Significant increases in a range of sexually transmitted infections (STIs), including in the gay community, have prompted a new campaign with an old theme: Use a condom.

That is the message to emerge from NSW Health’s Safe Sex. No Regrets campaign, launched this week, and follows international findings about the use of condoms in the fight against AIDS.

The NSW Health strategy includes television and print advertising.

Chlamydia infections in NSW tripled from 1999 to 2004, according to NSW Health figures, while cases of syphilis -“ predominantly affecting gay men -“ more than doubled.

HIV infections, which also mainly occurred among gay men, increased by some 10 percent from 1999 to 2003, with a rise in cases outside inner Sydney.

Dr Jeremy McAnulty, NSW Health’s director of communicable diseases, said the figures suggested condom use was at a less-than-ideal level.

We’re very concerned about this and we want to get the message out that condoms are an effective way of preventing these infections, McAnulty said.

There was also evidence condom use had slipped somewhat in the gay community, ACON chief executive Stevie Clayton said.

What that looks like is not gay men wholesale abandoning condoms, what it looks like is guys who occasionally don’t use a condom, Clayton said.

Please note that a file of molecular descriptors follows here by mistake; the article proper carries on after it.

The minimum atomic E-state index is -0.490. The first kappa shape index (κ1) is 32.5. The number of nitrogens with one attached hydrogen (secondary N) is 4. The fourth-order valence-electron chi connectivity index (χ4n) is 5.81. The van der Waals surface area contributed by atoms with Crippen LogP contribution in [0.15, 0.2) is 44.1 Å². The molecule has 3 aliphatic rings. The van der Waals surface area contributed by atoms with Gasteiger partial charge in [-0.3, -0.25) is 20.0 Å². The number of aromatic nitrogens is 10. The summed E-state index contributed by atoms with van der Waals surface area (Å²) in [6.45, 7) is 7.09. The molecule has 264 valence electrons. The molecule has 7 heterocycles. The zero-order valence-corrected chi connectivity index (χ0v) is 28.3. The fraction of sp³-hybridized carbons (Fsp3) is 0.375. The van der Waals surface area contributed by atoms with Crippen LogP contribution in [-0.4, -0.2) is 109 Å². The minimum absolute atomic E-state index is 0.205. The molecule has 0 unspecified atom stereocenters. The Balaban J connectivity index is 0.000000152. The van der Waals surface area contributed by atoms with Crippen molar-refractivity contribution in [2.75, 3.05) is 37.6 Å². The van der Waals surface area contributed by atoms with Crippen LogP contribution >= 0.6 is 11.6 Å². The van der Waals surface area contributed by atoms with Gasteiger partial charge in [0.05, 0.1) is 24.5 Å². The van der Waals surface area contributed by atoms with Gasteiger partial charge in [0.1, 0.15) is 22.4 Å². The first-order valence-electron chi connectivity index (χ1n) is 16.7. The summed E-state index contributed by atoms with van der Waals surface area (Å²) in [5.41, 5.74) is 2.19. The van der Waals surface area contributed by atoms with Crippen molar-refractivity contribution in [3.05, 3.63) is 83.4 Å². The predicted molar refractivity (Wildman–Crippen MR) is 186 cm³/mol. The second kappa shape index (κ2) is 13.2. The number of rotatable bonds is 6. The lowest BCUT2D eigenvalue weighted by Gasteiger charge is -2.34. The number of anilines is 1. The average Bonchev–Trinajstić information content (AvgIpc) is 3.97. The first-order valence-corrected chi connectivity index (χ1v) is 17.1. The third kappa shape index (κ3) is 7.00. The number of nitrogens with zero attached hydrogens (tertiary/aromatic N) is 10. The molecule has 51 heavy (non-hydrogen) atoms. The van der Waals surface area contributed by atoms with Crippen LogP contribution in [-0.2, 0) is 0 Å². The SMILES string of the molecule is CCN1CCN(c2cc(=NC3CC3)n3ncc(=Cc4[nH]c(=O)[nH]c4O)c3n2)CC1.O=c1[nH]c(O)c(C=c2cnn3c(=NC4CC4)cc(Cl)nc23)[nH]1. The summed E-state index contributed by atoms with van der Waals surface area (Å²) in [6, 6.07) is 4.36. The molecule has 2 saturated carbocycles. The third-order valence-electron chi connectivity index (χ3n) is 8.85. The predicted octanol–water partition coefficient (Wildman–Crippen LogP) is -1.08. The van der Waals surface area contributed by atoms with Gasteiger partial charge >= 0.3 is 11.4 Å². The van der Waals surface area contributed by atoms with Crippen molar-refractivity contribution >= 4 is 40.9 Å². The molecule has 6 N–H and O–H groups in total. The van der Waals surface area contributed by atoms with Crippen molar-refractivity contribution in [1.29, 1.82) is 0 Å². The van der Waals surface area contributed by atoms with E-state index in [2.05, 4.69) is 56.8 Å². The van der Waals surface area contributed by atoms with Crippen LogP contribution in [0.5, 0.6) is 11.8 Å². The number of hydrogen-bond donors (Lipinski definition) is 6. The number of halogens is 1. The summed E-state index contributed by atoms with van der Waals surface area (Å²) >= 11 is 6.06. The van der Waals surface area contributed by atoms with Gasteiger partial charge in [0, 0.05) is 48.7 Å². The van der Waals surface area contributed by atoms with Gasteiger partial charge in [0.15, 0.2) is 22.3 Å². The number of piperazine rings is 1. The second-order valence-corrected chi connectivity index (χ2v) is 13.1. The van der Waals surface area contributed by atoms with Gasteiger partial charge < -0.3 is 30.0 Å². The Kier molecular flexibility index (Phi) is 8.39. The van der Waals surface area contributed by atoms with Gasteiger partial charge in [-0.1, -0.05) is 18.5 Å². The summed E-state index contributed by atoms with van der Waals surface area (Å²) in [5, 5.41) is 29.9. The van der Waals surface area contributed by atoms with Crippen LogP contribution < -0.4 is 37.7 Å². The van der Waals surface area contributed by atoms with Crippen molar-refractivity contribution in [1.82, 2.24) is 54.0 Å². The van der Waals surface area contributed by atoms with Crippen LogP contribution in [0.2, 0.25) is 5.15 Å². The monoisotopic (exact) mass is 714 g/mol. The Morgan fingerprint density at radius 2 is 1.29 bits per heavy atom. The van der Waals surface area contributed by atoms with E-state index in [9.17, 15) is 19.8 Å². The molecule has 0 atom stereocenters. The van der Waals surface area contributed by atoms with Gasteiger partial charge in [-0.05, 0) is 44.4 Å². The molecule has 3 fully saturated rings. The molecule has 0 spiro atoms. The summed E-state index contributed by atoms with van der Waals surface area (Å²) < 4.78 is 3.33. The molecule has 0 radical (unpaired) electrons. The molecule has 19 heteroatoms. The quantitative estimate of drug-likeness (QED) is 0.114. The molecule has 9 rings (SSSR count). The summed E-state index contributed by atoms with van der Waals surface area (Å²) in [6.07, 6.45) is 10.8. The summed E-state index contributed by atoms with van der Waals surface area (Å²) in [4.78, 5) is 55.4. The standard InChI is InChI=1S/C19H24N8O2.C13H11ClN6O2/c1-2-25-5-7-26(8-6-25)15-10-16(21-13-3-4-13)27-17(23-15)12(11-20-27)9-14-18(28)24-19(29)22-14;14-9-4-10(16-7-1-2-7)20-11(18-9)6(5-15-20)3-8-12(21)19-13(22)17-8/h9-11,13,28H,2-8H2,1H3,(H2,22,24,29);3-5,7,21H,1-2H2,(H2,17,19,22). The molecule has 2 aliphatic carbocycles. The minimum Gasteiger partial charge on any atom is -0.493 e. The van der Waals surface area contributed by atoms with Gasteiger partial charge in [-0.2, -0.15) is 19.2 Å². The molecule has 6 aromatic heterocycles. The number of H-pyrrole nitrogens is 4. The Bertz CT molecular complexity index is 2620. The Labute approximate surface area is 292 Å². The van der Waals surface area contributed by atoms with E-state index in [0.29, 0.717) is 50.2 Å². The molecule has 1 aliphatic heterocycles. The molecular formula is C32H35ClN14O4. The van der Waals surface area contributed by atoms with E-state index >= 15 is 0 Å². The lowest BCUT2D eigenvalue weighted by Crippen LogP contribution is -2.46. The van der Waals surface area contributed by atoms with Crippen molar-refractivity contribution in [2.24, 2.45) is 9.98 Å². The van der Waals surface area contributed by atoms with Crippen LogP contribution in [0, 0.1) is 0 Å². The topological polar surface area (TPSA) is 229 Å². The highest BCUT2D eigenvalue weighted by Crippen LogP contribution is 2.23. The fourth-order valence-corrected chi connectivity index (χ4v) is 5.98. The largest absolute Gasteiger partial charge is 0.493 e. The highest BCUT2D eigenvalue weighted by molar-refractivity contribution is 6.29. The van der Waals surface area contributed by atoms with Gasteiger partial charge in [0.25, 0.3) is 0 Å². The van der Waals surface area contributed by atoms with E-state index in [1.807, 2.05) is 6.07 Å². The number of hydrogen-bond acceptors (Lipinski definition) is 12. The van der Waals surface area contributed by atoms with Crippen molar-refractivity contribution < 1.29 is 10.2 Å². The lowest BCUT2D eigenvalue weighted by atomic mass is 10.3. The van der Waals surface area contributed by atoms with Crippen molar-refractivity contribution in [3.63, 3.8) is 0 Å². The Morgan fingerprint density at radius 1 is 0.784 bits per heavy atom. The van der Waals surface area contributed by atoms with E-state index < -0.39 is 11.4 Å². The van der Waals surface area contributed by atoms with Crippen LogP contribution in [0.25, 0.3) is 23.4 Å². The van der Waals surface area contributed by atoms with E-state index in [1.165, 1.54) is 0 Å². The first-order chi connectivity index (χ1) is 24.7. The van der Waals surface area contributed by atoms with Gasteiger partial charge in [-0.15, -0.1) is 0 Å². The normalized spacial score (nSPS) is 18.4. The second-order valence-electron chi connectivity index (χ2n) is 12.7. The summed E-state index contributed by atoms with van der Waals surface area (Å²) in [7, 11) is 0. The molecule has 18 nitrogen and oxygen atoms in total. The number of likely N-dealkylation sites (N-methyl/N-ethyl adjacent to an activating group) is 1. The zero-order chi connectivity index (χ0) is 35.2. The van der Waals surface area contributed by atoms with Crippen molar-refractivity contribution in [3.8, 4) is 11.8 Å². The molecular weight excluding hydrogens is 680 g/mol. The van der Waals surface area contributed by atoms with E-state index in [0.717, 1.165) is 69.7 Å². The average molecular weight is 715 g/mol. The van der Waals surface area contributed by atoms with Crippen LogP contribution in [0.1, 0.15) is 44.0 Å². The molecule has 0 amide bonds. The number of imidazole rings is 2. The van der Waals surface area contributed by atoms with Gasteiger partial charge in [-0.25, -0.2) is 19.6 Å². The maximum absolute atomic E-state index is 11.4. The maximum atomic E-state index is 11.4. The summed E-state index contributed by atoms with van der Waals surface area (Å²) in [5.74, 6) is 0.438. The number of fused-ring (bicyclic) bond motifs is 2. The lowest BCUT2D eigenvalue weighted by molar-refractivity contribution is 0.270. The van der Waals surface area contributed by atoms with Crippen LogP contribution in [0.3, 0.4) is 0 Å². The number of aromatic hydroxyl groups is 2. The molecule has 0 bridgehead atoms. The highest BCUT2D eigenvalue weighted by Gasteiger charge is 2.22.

She hoped Safe Sex. No Regrets would reach new sections of the community.

Not all gay men necessarily read gay and lesbian community media and so there are a whole lot of those that we’re maybe not getting to, Clayton said.

The NSW Health campaign follows international findings that recommending condom use may be a more effective means of reducing AIDS rates than promoting abstinence or fidelity to one partner.

Researchers in Uganda found that condom use had a greater effect on AIDS prevention than the other two strategies, The Washington Post reported.

The yet-to-be-published findings contrast with the United States government’s international AIDS prevention strategy, which has abstinence and monogamy as key messages.

Meanwhile, abstinence as a strategy to prevent new infections may be incorporated into a national HIV/ AIDS policy due in Australia later this year.

The Age reported abstinence recommendations could form part of the National HIV/ AIDS and Sexually Transmissible Infections Strategy, after possible intervention by federal Health minister, Tony Abbott.

That contrasts with the belief of some experts that abstinence, at least as a stand-alone prevention strategy, is out-of-step with community values.

All of the evidence -¦ is telling us that the community is unlikely to embrace abstinence as its main method of controlling STIs, Dr Roger Garsia, chair of the NSW Ministerial Advisory Committee on AIDS strategy, told Sydney Star Observer.

Those people who may have chosen to adopt abstinence as a strategy, eventually those people will usually become sexually active at a later stage, so it just defers risk, Garsia said.

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